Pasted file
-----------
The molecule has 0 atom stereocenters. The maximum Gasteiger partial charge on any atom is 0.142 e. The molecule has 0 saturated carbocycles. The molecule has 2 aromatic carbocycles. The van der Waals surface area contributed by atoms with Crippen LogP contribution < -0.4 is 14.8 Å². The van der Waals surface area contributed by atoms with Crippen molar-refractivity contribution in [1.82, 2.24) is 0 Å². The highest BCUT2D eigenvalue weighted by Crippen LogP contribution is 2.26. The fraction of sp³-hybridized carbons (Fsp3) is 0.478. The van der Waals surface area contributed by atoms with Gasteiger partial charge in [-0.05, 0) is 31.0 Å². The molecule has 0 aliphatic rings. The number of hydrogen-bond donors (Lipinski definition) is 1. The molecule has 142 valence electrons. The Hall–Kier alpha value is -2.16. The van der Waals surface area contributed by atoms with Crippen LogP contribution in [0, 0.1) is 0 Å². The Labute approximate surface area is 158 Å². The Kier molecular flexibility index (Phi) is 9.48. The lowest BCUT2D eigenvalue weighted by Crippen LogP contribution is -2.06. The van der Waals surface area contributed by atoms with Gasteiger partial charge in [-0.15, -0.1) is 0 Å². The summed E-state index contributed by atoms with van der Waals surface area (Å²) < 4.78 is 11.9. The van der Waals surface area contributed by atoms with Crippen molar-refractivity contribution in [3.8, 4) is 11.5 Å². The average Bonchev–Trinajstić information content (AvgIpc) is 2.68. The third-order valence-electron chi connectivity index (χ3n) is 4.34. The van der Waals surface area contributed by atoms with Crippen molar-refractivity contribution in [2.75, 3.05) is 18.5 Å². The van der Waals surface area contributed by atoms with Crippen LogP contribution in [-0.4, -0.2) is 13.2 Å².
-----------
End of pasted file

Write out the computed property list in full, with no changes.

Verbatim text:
The molecule has 0 atom stereocenters. The maximum Gasteiger partial charge on any atom is 0.142 e. The molecule has 0 saturated carbocycles. The molecule has 2 aromatic carbocycles. The van der Waals surface area contributed by atoms with Crippen LogP contribution < -0.4 is 14.8 Å². The van der Waals surface area contributed by atoms with Crippen molar-refractivity contribution in [1.82, 2.24) is 0 Å². The highest BCUT2D eigenvalue weighted by Crippen LogP contribution is 2.26. The fraction of sp³-hybridized carbons (Fsp3) is 0.478. The van der Waals surface area contributed by atoms with Gasteiger partial charge in [-0.05, 0) is 31.0 Å². The molecule has 0 aliphatic rings. The number of hydrogen-bond donors (Lipinski definition) is 1. The molecule has 142 valence electrons. The Hall–Kier alpha value is -2.16. The van der Waals surface area contributed by atoms with Crippen LogP contribution in [0, 0.1) is 0 Å². The Labute approximate surface area is 158 Å². The Kier molecular flexibility index (Phi) is 9.48. The lowest BCUT2D eigenvalue weighted by Crippen LogP contribution is -2.06. The van der Waals surface area contributed by atoms with Gasteiger partial charge in [-0.15, -0.1) is 0 Å². The summed E-state index contributed by atoms with van der Waals surface area (Å²) < 4.78 is 11.9. The van der Waals surface area contributed by atoms with Crippen molar-refractivity contribution in [3.8, 4) is 11.5 Å². The average Bonchev–Trinajstić information content (AvgIpc) is 2.68. The third-order valence-electron chi connectivity index (χ3n) is 4.34. The van der Waals surface area contributed by atoms with Crippen molar-refractivity contribution in [2.75, 3.05) is 18.5 Å². The van der Waals surface area contributed by atoms with Crippen LogP contribution in [-0.4, -0.2) is 13.2 Å².